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CFTC Extends Reporting Relief for Non-U.S. Swap Dealers and Participants

nihal.patel@cwt.com's picture
Commentary by Nihal Patel

The CFTC Division of Market oversight ("DMO") extended previously granted no-action relief to certain non-U.S. swap dealers ("SDs") and major swap participants ("MSPs") from certain swap dealer recordkeeping and reporting rules under CFTC Rules Part 45 and 46 (the "SDR Reporting Rules"). The relief was originally granted by CFTC Letter 13-75 and most recently extended by CFTC Letter 16-79.

The letter provides relief to non-U.S. SDs and non-U.S. MSPs that are (i) established in Australia, Canada, the European Union, Japan or Switzerland, and (ii) not part of an affiliated group in which the ultimate parent entity is U.S.-based. The letter provides relief from the SDR Reporting Rules with respect to swaps that are entered into with non-U.S. counterparties. In the letter, the DMO noted that it has yet to issue comparability determinations for the SDR Reporting Rules, and that outstanding issues have thus far prevented foreign regulators from reaching an arrangement regarding swap data sharing.

The relief was previously scheduled to expire on December 1, 2017. It was extended until the earlier of (i) December 1, 2020, and (ii) 30 days after the issuance of a comparability determination regarding the SDR Reporting Rules for the relevant SD's jurisdiction. The DMO added that it does not "currently intend" to extend the no-action relief beyond December 1, 2020 even if regulators from the relevant jurisdictions have not provided the CFTC with access to foreign trade repository data or provided a substituted compliance determination.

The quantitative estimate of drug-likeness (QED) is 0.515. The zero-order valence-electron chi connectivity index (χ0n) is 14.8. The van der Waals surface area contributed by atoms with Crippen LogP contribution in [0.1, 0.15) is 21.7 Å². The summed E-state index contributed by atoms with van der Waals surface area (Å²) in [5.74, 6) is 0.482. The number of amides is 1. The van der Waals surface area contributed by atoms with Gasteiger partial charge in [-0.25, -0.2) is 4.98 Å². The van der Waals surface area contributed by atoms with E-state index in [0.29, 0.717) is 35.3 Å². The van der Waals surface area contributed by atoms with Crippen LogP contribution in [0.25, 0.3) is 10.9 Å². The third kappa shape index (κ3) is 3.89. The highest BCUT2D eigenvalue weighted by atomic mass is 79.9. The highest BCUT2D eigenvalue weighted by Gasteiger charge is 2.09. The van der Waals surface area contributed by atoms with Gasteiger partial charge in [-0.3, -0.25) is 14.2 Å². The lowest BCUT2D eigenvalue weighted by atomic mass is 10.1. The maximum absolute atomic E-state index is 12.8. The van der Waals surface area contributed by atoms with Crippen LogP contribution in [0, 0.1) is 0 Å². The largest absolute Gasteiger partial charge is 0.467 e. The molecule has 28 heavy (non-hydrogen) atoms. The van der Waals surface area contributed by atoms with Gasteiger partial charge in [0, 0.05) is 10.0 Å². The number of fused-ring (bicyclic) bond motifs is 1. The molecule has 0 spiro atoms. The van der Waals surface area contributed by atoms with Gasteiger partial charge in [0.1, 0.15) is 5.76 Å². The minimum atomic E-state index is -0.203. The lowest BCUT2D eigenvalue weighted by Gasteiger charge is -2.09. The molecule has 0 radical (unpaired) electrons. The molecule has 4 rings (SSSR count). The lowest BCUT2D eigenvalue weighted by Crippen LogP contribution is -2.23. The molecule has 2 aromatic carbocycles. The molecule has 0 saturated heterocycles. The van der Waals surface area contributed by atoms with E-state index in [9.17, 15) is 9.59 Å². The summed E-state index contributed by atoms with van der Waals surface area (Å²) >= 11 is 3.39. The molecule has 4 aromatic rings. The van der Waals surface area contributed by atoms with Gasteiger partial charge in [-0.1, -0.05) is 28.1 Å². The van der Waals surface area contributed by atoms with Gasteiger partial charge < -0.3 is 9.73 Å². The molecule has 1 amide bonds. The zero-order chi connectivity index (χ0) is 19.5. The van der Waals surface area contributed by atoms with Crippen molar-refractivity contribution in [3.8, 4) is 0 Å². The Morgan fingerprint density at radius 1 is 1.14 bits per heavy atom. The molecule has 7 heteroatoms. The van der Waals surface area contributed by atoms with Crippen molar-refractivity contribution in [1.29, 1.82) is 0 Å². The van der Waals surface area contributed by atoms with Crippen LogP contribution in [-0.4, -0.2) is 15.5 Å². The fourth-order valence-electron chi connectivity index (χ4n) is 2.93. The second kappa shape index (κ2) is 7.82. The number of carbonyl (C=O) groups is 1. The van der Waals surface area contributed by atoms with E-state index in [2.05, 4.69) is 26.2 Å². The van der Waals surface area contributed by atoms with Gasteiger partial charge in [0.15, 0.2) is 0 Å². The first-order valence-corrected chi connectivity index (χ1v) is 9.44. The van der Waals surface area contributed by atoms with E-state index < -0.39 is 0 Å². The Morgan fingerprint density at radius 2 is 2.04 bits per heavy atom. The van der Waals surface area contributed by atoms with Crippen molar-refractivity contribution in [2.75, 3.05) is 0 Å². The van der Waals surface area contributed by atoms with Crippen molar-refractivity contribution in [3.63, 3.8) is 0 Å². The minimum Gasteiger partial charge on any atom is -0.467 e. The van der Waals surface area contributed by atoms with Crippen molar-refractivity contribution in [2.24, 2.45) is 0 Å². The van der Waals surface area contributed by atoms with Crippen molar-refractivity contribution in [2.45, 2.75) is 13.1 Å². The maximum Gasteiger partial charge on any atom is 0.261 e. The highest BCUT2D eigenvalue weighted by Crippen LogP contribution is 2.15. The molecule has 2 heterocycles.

Commentary

This letter continues a recent trend in CFTC staff no-action letters of providing relief through 2020 or until relevant regulatory action is taken by the Commission. This is in contrast to the previous approach, in which letters were frequently extended for one year at a time. The relief in this letter, for example, was first issued in December 2013, and extended once in each subsequent year (generally with only a month or so until the prior relief was to expire).

Notwithstanding that the additional time is helpful to market participants for planning purposes, it's curious here that the staff felt the need to say, three years in advance, that they do not intend to give further relief. A lot can happen in three years.

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